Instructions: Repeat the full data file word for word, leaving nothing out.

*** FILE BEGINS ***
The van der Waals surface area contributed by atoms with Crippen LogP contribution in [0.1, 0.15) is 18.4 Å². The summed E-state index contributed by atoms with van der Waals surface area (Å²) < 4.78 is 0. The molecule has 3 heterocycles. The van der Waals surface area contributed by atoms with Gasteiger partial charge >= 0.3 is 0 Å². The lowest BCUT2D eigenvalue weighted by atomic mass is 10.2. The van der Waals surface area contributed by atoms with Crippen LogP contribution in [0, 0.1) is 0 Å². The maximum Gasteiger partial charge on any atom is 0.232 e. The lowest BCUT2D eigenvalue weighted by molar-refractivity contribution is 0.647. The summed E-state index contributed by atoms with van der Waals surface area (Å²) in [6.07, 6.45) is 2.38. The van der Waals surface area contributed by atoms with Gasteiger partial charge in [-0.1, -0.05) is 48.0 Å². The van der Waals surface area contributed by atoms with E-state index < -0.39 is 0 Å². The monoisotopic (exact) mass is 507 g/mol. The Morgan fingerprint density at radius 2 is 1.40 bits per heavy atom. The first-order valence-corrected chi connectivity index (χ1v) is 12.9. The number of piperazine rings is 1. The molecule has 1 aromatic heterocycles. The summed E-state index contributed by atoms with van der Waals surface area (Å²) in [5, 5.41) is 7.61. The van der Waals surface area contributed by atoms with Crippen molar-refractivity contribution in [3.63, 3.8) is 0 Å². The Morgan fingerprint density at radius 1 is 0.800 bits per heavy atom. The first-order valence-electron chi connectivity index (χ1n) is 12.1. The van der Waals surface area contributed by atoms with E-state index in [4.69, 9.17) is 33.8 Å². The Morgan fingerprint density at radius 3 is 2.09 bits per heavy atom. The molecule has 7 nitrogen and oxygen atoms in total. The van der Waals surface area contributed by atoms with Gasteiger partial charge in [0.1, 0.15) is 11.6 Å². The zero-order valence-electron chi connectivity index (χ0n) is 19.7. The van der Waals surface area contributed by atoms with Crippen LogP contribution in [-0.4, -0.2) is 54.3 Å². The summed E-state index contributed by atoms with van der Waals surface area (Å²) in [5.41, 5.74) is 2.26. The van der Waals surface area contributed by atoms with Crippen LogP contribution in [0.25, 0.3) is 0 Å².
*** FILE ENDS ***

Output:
The van der Waals surface area contributed by atoms with Crippen LogP contribution in [0.1, 0.15) is 18.4 Å². The summed E-state index contributed by atoms with van der Waals surface area (Å²) < 4.78 is 0. The molecule has 3 heterocycles. The van der Waals surface area contributed by atoms with Gasteiger partial charge >= 0.3 is 0 Å². The lowest BCUT2D eigenvalue weighted by atomic mass is 10.2. The van der Waals surface area contributed by atoms with Crippen LogP contribution in [0, 0.1) is 0 Å². The maximum Gasteiger partial charge on any atom is 0.232 e. The lowest BCUT2D eigenvalue weighted by molar-refractivity contribution is 0.647. The summed E-state index contributed by atoms with van der Waals surface area (Å²) in [6.07, 6.45) is 2.38. The van der Waals surface area contributed by atoms with Gasteiger partial charge in [-0.1, -0.05) is 48.0 Å². The van der Waals surface area contributed by atoms with E-state index < -0.39 is 0 Å². The monoisotopic (exact) mass is 507 g/mol. The Morgan fingerprint density at radius 2 is 1.40 bits per heavy atom. The first-order valence-corrected chi connectivity index (χ1v) is 12.9. The number of piperazine rings is 1. The molecule has 1 aromatic heterocycles. The summed E-state index contributed by atoms with van der Waals surface area (Å²) in [5, 5.41) is 7.61. The van der Waals surface area contributed by atoms with Crippen molar-refractivity contribution in [3.63, 3.8) is 0 Å². The Morgan fingerprint density at radius 1 is 0.800 bits per heavy atom. The first-order valence-electron chi connectivity index (χ1n) is 12.1. The van der Waals surface area contributed by atoms with E-state index in [4.69, 9.17) is 33.8 Å². The Morgan fingerprint density at radius 3 is 2.09 bits per heavy atom. The molecule has 7 nitrogen and oxygen atoms in total. The van der Waals surface area contributed by atoms with Gasteiger partial charge in [0.1, 0.15) is 11.6 Å². The zero-order valence-electron chi connectivity index (χ0n) is 19.7. The van der Waals surface area contributed by atoms with Crippen LogP contribution in [-0.4, -0.2) is 54.3 Å². The summed E-state index contributed by atoms with van der Waals surface area (Å²) in [5.41, 5.74) is 2.26. The van der Waals surface area contributed by atoms with Crippen LogP contribution in [0.25, 0.3) is 0 Å².